Thousands of people are in Sendai, Japan, for the Third UN World Conference on Disaster Risk Reduction (WCDRR), which runs from 14 to 18 March. SEI is represented by Senior Research Fellow Frank Thomalla, leader of the new DRR initiative, as well as Research Associate Gregor Vulturius, Research Assistant Karlee Johnson, and intern Michael Boyland.
“The Hyogo Framework for Action adopted a decade ago has saved thousands of people’s lives. Now we must respond to the world’s growing needs by empowering individuals, supporting communities and backing promises with resources,” UN Secretary General Ban Ki-moon said in his opening statement.
“We must especially help the poorest and most vulnerable people,” he added. “Disaster risk reduction is a frontline defence against the impact of climate change. It is a smart investment for business and a wise investment in saving lives. True resilience comes from strong bonds among countries and communities. That is why we are meeting here in Sendai.”
The SEI Initiative on Transforming Development and DRR
The new SEI Initiative emphasizes the need to transform how DRR is designed, implemented and monitored. “Efforts under the HFA during the last decade have led to only limited successes in reducing the causes of risk,” said Thomalla. “Disaster risks have increased substantially in many parts of the world over the decade the HFA has been implemented.”
The SEI Initiative aims to improve understanding of the causes of risk, how to build resilience equitably, and how development, DRR and climate change adaptation are linked and could learn from one another. Being in Sendai puts enables SEI researchers to directly observe the process, see how the post-2015 framework comes together and what criticisms arise, and make connections with key organizations engaged in DRR and adaptation, Thomalla said.
“The year 2015 is a pivotal moment for sustainable development, DRR and climate action, and SEI is keen to contribute to shaping of these agendas into the future,” he said, “through high-quality research, critical analysis, reflection and co-learning with other stakeholders.”
Presentations on the IGNITE stage
Thomalla and Vulturius are also giving presentations on 16 March on the IGNITE stage at the WCDRR, a special venue designed to widen the range of topics discussed at the conference. Each speaker gets 15 minutes to present a disaster risk reduction topic, project or initiative.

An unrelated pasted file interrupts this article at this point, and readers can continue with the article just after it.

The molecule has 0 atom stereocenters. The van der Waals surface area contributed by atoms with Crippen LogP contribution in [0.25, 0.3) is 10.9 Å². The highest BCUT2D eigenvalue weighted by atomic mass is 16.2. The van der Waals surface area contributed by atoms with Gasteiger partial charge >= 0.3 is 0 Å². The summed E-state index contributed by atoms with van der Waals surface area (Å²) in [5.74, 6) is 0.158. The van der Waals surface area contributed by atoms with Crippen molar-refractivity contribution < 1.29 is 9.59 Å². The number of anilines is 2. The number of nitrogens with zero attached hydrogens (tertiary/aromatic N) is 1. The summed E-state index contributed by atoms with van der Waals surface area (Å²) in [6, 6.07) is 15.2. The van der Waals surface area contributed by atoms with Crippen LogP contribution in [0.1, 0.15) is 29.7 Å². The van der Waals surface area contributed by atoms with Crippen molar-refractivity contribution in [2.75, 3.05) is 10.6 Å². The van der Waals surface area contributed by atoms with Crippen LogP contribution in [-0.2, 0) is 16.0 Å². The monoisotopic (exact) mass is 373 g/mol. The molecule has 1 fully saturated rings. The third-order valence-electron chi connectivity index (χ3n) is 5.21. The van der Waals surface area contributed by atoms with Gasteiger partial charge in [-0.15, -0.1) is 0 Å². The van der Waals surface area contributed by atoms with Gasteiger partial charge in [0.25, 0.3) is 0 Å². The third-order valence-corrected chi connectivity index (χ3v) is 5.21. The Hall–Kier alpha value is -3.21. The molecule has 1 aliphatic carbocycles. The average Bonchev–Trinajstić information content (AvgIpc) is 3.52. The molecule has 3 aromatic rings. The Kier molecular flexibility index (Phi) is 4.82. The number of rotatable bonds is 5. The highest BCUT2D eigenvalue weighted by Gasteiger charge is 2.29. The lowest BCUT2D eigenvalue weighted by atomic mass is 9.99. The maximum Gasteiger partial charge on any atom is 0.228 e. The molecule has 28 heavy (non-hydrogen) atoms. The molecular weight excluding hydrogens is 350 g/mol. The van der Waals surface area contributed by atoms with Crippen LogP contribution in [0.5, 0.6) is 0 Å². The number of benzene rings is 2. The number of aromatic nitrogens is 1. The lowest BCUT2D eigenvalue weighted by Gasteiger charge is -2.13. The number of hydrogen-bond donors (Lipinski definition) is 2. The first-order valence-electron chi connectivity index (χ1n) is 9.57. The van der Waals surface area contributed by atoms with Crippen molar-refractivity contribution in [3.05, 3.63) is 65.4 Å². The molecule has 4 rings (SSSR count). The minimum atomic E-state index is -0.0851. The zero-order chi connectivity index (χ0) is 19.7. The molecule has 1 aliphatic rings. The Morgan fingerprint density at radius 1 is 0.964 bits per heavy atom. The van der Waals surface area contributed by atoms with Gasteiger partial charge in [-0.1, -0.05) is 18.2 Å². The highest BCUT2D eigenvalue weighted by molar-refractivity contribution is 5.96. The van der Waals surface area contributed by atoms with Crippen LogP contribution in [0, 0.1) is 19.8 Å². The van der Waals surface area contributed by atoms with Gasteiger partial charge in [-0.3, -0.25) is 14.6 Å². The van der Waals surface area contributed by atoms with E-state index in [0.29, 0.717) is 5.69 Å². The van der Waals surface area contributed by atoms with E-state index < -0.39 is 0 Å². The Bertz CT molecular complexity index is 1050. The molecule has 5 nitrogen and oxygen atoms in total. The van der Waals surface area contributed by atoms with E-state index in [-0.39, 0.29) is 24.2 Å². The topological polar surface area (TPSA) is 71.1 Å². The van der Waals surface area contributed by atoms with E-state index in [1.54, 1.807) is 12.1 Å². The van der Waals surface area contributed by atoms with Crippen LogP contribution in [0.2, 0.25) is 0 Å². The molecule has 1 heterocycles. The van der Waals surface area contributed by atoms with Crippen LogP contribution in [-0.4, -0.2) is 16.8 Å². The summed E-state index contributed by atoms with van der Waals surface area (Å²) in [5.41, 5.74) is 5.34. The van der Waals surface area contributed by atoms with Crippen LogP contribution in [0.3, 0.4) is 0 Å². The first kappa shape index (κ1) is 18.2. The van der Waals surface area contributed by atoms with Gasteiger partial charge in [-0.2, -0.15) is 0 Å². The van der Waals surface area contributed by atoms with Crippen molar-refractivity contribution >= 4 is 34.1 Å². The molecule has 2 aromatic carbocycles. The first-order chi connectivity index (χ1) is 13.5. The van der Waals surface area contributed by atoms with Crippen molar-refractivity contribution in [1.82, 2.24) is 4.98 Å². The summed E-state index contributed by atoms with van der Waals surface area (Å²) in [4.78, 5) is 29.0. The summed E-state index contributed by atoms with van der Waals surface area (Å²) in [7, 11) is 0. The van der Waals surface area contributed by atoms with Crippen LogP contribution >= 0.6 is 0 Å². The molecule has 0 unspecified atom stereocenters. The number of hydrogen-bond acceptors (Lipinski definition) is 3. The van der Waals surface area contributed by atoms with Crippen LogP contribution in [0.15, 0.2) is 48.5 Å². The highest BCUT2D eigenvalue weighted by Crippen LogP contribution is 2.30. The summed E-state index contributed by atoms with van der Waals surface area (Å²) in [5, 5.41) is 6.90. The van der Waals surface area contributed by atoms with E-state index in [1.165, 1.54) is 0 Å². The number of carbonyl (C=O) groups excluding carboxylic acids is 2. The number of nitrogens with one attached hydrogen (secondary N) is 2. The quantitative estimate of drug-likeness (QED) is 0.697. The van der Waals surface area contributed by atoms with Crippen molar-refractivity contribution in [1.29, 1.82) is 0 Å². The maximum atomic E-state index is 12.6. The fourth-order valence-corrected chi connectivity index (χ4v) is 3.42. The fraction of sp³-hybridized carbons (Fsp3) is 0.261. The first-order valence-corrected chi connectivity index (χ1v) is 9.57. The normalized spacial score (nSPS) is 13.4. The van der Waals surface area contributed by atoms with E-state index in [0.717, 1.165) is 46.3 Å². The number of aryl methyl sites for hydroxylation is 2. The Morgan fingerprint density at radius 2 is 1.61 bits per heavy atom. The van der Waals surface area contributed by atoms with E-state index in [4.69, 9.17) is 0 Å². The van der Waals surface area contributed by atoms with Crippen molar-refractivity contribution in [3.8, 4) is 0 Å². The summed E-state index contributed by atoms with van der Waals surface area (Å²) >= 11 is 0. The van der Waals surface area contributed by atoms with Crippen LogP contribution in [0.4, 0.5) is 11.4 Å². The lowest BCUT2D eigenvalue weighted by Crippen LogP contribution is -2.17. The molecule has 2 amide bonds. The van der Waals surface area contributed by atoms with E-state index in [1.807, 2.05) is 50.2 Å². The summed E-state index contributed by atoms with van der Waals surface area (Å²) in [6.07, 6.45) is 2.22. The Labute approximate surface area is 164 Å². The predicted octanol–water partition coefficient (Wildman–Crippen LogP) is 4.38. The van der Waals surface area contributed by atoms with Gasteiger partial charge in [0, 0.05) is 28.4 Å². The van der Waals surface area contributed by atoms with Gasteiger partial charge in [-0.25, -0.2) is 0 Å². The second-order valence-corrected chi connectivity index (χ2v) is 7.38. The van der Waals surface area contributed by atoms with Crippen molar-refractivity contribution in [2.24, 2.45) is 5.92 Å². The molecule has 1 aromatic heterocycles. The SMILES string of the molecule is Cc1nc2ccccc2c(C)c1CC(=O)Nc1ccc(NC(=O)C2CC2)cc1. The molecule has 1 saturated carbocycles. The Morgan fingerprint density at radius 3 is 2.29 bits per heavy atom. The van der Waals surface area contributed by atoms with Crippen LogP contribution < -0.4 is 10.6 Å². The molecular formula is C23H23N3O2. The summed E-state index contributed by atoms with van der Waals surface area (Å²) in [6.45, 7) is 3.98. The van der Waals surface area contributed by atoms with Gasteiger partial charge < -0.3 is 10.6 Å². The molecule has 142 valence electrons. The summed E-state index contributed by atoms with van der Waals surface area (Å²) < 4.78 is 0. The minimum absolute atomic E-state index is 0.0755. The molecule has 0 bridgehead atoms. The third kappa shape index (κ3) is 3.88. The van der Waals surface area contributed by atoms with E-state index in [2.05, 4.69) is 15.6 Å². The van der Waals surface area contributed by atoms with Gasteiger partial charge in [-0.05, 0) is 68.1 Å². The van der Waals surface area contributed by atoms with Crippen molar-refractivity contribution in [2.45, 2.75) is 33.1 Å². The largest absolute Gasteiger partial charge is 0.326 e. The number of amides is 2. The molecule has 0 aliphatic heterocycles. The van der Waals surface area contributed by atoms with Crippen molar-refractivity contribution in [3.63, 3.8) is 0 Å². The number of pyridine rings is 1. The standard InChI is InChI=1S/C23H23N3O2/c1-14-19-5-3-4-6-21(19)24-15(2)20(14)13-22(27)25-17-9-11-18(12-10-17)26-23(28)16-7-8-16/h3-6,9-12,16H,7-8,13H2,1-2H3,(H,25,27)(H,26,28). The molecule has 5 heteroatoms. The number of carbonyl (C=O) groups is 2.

Vulturius’ talk, “Linking DRR to adaptation and development to address the underlying risk factors”, draws on a background paper that SEI produced for the 2015 Global Assessment Report on Disaster Risk Reduction.The paper investigates the differences, overlaps and potential synergies between DRR, adaptation and development, and the extent to which they can work together to drive transformational change.
Thomalla’s presentation, “Water, sanitation and hygiene in resilient cities: WASH & RESCUE”, explores the links between DRR and water, sanitation and hygiene (WASH) systems in urban areas, drawing on insights from an ongoing SEI project. Thomalla will focus on how to translate general notions of resilience to operational WASH systems in urban contexts affected by extreme waters, such as droughts and floods.
Rethinking the Hyogo paradigm
Adopted in 2005 at the Second UN World Conference on Disaster Reduction in Kobe, Japan, the Hyogo Framework for Action 2005–2015: Building the Resilience of Countries and Communities to Disasters (HFA) was designed to make the world safer from disasters by making DRR a national and local priority, with a strong institutional basis for implementation.
The Sendai conference will produce a successor framework, commonly called HFA2 or HFA+, to set the agenda for the next 10 years. Assessments of the HFA have found that it focused too much on emergency management, preparedness, and corrective or compensatory management, while making the least progress in addressing the underlying drivers of risk. Filling that gap is widely viewed as a priority for HFA+.